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Illustrated by Joel Burden.
Family Ties

Unfortunately, even if you work to keep your skin in tip-top shape, some people have a genetic predisposition to acne that can make you more likely to develop it as an adult. (Thanks, mom and dad.) If this is the case, you can treat yours by severity. More severe cases where it goes past just a clogged pore (those deep inflamed bumps known as cystic acne), may require professional help. Dr. Zeichner suggests going to see a dermatologist for prescription antibiotics or other treatments. For regular flare-ups, use a topical product that has known acne-fighting ingredients such as adapelene, the retinoid found in Differin Gel Acne Treatment.

If Differin sounds familiar, you may have previously been prescribed it by a derm, but it's now available at the drugstore. In fact, the active ingredient is the first topical retinoid for acne treatment available over the counter. It works on both big and mild breakouts alike by increasing cell turnover and preventing pores from clogging. Just make sure to use a gentle cleanser and moisturizer before layering on the SPF, because your skin will be more sensitive to the sun — as with any retinoid.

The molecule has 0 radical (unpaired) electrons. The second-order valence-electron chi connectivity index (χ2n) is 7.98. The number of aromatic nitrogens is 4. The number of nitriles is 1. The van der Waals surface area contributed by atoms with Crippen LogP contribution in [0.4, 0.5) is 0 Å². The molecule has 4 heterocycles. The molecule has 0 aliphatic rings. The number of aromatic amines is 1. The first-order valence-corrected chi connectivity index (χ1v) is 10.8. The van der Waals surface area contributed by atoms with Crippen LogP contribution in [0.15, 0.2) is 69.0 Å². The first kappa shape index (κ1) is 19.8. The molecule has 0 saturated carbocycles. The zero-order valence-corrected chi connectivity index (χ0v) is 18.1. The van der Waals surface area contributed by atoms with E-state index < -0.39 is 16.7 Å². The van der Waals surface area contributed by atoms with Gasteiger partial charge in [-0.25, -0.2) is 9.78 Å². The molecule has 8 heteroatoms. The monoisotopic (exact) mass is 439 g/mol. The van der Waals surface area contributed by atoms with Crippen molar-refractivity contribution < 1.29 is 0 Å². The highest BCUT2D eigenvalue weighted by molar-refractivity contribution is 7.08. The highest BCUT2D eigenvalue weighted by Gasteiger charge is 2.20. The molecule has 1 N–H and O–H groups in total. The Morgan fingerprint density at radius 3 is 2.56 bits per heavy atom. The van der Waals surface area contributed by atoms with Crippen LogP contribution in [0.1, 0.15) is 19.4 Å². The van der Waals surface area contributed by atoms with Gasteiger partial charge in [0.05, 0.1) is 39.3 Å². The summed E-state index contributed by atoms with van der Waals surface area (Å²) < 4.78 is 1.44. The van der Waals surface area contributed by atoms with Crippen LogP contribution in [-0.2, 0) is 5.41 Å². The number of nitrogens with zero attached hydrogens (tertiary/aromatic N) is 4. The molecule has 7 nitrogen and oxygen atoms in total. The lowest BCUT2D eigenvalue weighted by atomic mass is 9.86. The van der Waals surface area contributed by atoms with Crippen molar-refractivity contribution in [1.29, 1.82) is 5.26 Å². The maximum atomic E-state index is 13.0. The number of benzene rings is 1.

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Illustrated by Joel Burden.
Stressing Out

Stress and acne go hand in hand — and unfortunately, you probably experience just as much stress (if not more) as you did as a teen. It's because stress hormones increase oil production. According to Dr. Shah, acne caused by any type of hormone appears in the lower half of the face, like on your cheeks and chin. She suggests altering your lifestyle to reduce stress. Of course, that can be easier said than done. Try keeping your phone out of the bedroom to prevent late-night work emails (or social-media stalking), and seek out exercises that clear and soothe the mind, like yoga and meditation. Getting a good night's sleep (typically seven to eight hours) is also crucial to make sure you’re well rested for a hectic day. Luckily, stress breakouts typically start small, so add a topical treatment to your daily regimen; it should be sufficient enough to calm blemishes.
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Illustrated by Joel Burden.
Your Diet